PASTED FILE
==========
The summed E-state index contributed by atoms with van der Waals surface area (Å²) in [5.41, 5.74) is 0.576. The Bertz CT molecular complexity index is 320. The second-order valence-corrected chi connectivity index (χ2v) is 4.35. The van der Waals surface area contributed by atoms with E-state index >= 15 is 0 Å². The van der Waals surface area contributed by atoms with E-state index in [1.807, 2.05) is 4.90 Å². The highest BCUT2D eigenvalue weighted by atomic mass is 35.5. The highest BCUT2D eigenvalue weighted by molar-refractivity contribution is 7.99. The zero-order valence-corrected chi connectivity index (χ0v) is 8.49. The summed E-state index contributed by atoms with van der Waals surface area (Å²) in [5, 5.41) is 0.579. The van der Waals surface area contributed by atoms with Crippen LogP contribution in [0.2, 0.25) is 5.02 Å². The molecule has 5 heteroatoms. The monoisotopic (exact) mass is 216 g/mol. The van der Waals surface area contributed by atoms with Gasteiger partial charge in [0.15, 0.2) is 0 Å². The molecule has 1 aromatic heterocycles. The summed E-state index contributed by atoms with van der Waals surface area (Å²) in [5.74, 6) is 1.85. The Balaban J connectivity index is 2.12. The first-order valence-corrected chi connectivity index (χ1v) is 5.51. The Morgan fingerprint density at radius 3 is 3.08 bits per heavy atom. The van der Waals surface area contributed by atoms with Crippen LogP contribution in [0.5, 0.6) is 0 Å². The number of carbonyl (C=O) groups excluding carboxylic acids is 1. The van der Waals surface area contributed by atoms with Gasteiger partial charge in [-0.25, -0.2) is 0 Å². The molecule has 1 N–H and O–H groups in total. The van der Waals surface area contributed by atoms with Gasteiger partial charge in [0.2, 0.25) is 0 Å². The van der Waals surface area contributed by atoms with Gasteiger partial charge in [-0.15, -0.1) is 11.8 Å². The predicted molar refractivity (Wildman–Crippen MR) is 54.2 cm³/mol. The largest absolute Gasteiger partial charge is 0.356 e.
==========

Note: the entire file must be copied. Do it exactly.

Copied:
The summed E-state index contributed by atoms with van der Waals surface area (Å²) in [5.41, 5.74) is 0.576. The Bertz CT molecular complexity index is 320. The second-order valence-corrected chi connectivity index (χ2v) is 4.35. The van der Waals surface area contributed by atoms with E-state index >= 15 is 0 Å². The van der Waals surface area contributed by atoms with E-state index in [1.807, 2.05) is 4.90 Å². The highest BCUT2D eigenvalue weighted by atomic mass is 35.5. The highest BCUT2D eigenvalue weighted by molar-refractivity contribution is 7.99. The zero-order valence-corrected chi connectivity index (χ0v) is 8.49. The summed E-state index contributed by atoms with van der Waals surface area (Å²) in [5, 5.41) is 0.579. The van der Waals surface area contributed by atoms with Crippen LogP contribution in [0.2, 0.25) is 5.02 Å². The molecule has 5 heteroatoms. The monoisotopic (exact) mass is 216 g/mol. The van der Waals surface area contributed by atoms with Gasteiger partial charge in [0.15, 0.2) is 0 Å². The molecule has 1 aromatic heterocycles. The summed E-state index contributed by atoms with van der Waals surface area (Å²) in [5.74, 6) is 1.85. The Balaban J connectivity index is 2.12. The first-order valence-corrected chi connectivity index (χ1v) is 5.51. The Morgan fingerprint density at radius 3 is 3.08 bits per heavy atom. The van der Waals surface area contributed by atoms with Crippen LogP contribution in [0.5, 0.6) is 0 Å². The number of carbonyl (C=O) groups excluding carboxylic acids is 1. The van der Waals surface area contributed by atoms with Gasteiger partial charge in [-0.25, -0.2) is 0 Å². The molecule has 1 N–H and O–H groups in total. The van der Waals surface area contributed by atoms with Gasteiger partial charge in [0.2, 0.25) is 0 Å². The van der Waals surface area contributed by atoms with Gasteiger partial charge in [-0.15, -0.1) is 11.8 Å². The predicted molar refractivity (Wildman–Crippen MR) is 54.2 cm³/mol. The largest absolute Gasteiger partial charge is 0.356 e.